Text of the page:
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Becoming more effective in client meetings

Anthonia Hui of AL Wealth Partners talks about some of the ways that relationship managers can better understand the needs and objectives of their clients, and service them in a way that is in their best interests.

Date: Mar 2010

Tags: Relationships, Advisory, Suitability, Investment strategy, Trust

First meetings

When relationship managers (RMs) meet a client for the first time, they should not just follow a business agenda, as a lot of clients find this too obvious and can generally see through the adviser’s intentions, said Anthonia Hui in an interview.

Hui said that whenever she makes a call with a potential client, she makes a point of getting to know that individual – by asking various questions about the person’s family and business, rather than mentioning anything about the institution she works for.

She also makes sure to tell the client about herself because she said she thinks it helps her to create the required level of trust and make clients feel more comfortable, especially given they are sharing private information with her.

This involves her introducing herself, for example, and reacting with empathy to certain things the client says.

In a single meeting, she said this approach can help advisers fulfill 95% to 100% of their know-your-customer (KYC) compliance requirements.

Getting to know clients properly

In terms of knowing which questions to ask and how to get to know the customer better, the best method is to talk to them as friends, said Hui.

To do this, advisers should work on their memories and listening skills, she suggested.

Taking the regimented approach of filling out forms or questionnaires to meet the KYC obligations can stifle relationships and any rapport built during the meeting.

RMs who do need to take notes should ask permission so that the client doesn’t feel defensive or like they are being interrogated.

However, Hui said that if advisers talk to clients as they would for anyone they are getting to know then the client’s story will flow and it will be much easier for the adviser to remember the details.

If advisers also interact with the client by adding their own views and experiences, then rapport will build and the client will be more at ease.

Once the client has a feeling that they are talking to someone who wants to get to know them, it builds the first layer of trust, said Hui, and the rest of the relationship can then move forward.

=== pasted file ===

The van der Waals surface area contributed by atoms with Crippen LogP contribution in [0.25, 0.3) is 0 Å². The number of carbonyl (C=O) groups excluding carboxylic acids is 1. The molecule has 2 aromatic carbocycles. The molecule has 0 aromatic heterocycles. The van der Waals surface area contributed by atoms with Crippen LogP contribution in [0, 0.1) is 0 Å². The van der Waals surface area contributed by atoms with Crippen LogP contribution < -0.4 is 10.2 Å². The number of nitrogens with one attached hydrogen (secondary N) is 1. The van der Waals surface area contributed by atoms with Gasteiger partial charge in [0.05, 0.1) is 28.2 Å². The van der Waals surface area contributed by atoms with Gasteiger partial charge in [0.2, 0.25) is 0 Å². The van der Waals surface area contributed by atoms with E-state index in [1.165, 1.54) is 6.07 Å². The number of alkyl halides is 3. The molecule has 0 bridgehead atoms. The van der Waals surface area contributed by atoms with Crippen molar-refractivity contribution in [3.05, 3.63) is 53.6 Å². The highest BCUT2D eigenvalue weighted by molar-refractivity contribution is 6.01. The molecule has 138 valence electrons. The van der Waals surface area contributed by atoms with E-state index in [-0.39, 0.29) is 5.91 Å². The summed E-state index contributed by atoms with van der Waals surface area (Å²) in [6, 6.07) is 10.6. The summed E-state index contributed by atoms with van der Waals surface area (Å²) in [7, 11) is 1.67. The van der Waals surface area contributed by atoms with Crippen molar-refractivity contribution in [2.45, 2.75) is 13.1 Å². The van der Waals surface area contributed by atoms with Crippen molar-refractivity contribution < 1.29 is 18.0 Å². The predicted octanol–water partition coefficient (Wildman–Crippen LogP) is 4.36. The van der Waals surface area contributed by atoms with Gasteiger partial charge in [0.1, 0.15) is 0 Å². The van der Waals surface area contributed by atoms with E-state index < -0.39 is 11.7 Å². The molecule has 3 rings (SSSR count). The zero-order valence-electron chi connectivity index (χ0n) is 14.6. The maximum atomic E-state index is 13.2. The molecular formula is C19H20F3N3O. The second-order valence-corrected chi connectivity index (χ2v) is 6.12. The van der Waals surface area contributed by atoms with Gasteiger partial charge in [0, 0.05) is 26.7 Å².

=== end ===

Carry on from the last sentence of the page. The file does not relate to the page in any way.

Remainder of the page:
To do this, because clients realise that RMs have a purpose for the meeting, advisers should ask whether their clients have any questions about the institution’s banking services in a way that is not pushing product but just giving the client the opportunity to get more information.

Talking about negative experiences

RMs need to be aware that clients will sometimes talk negatively about previous experiences with other advisers.

Instead of joining in and showing too much empathy, Hui said RMs should just take notes and acknowledge this problem within the industry.

The adviser should then explain to the client how they would deal with a particular situation – which helps the client make their own decisions without the need for the RM to take a hard-selling approach or to push products.

The time to discuss investing

According to Hui, advisers need to do their homework on their clients before they know which products might be suitable for them.

She said the time for RMs to start talking to their clients about investment products and the markets generally is when the client asks the adviser about investing in a certain product, or about the adviser’s view of the market.

However, she warned, nobody is an expert, and often it is those advisers who claim to be experts who end up losing the most money for their clients.

Hui said she often asks clients about their view, rather than falling into the common habit of talking too much by regurgitating information from morning meetings and trying to sell the latest product.

The reason for Hui’s suggested approach is to try to understand the client’s opinion. It also leads to the client asking for the adviser’s view, which creates the permission for the adviser to explain their viewpoint, she explained.

The adviser can then use this opportunity to learn about the client’s investment experience, approach, and likes and dislikes.

 
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